George RR Martin, 1993 "The fantasy novel I've been working on off and on for a while" is an unlikely project for TV

Scott Edelman writes, "I interviewed George R. R. Martin at a Thai restaurant on Episode 42 of my Eating the Fantastic podcast (MP3), and after I returned home, remembered I'd also interviewed him back in 1993. After digging out the tape, I couldn't resist incorporating his amusing admission about 'a fantasy novel I've been working on off and on for a while' as part of the episode." Read the rest

Neal Stephenson and Nicole Galland's DODO novel mashes up D&D, time-travel and military bureaucracy

While all of Neal Stephenson's -- always excellent -- novels share common themes and tropes, they're also told in many different modes, from the stately, measured pace of the Baroque Cycle books to the madcap energy of Snow Crash to the wildly experimental pacing of Seveneves. With The Rise and Fall of DODO, a novel co-written with his Mongoliad collaborator, the novelist Nicole Galland, we get all the modes of Stephenson, and all the tropes, and it is glorious.

Steven Boyett on Fata Morgana, his new WWII/alt-history mashup novel

Today on John Scalzi's Whatever blog, Steven R Boyett (author of the classic fantasy novel Ariel) writes about Fata Morgana, the new alternate history/WWII novel he's just published with Ken Mitchroney. Read the rest

My guest-appearance on Hello From the Magic Tavern

I'm a huge fan of the fantastically rude improv/current affairs/high fantasy podcast Hello From the Magic Tavern, I've enjoyed it ever since I binge-listened to the first season halfway through. Read the rest

The Humble Unicorn Bundle, get great, DRM-free fantasy novels, support environmental causes

Steven Boyett writes, "Humble Bundle has released a unicorn-themed Bundle, with proceeds to benefit the World Wide Fund for Nature and Fauna & Flora International. For as little as $1.00, you can get Ariel, by Steven R. Boyett (full disclosure: that's me); Unicorn Mountain, by Michael Bishop; Homeward Bound, by Bruce Coville; and Unicorn Triangle, by Patricia McKillip." Read the rest

The exploration and expansion of gender: the 2016 Tiptree Awards for fantasy and science fiction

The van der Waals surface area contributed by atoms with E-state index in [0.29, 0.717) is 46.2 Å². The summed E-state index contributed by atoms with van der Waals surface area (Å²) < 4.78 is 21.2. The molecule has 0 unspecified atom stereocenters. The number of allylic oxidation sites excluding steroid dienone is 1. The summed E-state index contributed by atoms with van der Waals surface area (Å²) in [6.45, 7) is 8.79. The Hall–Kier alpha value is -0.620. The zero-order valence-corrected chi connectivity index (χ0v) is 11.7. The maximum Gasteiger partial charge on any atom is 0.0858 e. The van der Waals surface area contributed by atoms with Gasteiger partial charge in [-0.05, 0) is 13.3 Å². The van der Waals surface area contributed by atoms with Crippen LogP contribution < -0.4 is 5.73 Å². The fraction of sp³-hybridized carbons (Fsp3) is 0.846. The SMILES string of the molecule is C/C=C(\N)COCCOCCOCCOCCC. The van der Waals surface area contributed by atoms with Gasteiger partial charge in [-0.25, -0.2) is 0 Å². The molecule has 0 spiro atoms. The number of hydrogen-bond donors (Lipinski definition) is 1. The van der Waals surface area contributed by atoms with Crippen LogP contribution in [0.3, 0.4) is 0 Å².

The 2016 winners of the James Tiptree, Jr. Literary Award have been announced, top honors went to When the Moon was Ours by Anna-Marie McLemore, with further honors going to some of my favorite books of 2016: Seanan McGuire's Every Heart a Doorway, Ada Palmer's Too Like the Lightning, and Charlie Jane Anders' All the Birds in the Sky. Read the rest

Frostgrave, the popular fantasy skirmish game, gets a devilishly-good supplement

Last year, I had the pleasure of exploring “the Frozen City” of Felstad, aka Frostgrave, the ridiculously fun, retro-reminiscent fantasy miniatures game from Osprey. Designer Joseph McCullogh and Osprey have followed up the highly-successful Frostgrave book with a series of excellent supplements. The latest of these is Forgotten Pacts.

Frostgrave is a very psycho-geographical game, where the ancient, ruined, and magic-saturated city of Felstad is really a central character in the game. One of the things each follow-up book does is shine a light into some new corner of that dark and ruined world. And with that light is also illuminated new stories of the city’s past, new wizard and warband types, new magic, treasures to unearth, and new monstrous adversaries.

Forgotten Pacts accomplishes two goals in advancing the game and the setting of Frostgrave. It introduces a new region, the northern reaches of Felstad, and the barbarian tribesmen who have come down from the hills to plunder and explore there. The book also introduces a new magical discipline for courageous wizards to attempt: demonic summoning using pacts. Demon summoning was de rigor in this region of the city during its heyday and the barbarians have re-rediscovered the lost art of it among the temple ruins and incorporated the practice into their way of life. Venturing into this region, players’ wizards get the opportunity to find a demon’s True Name (basically an unpronounceable name rendered as a sigil) among the ruins, and with that name, attempt to conjure and forge a pact with a demon. Read the rest

The BBC will air a docudrama on Terry Pratchett's life and his struggle with Alzheimer's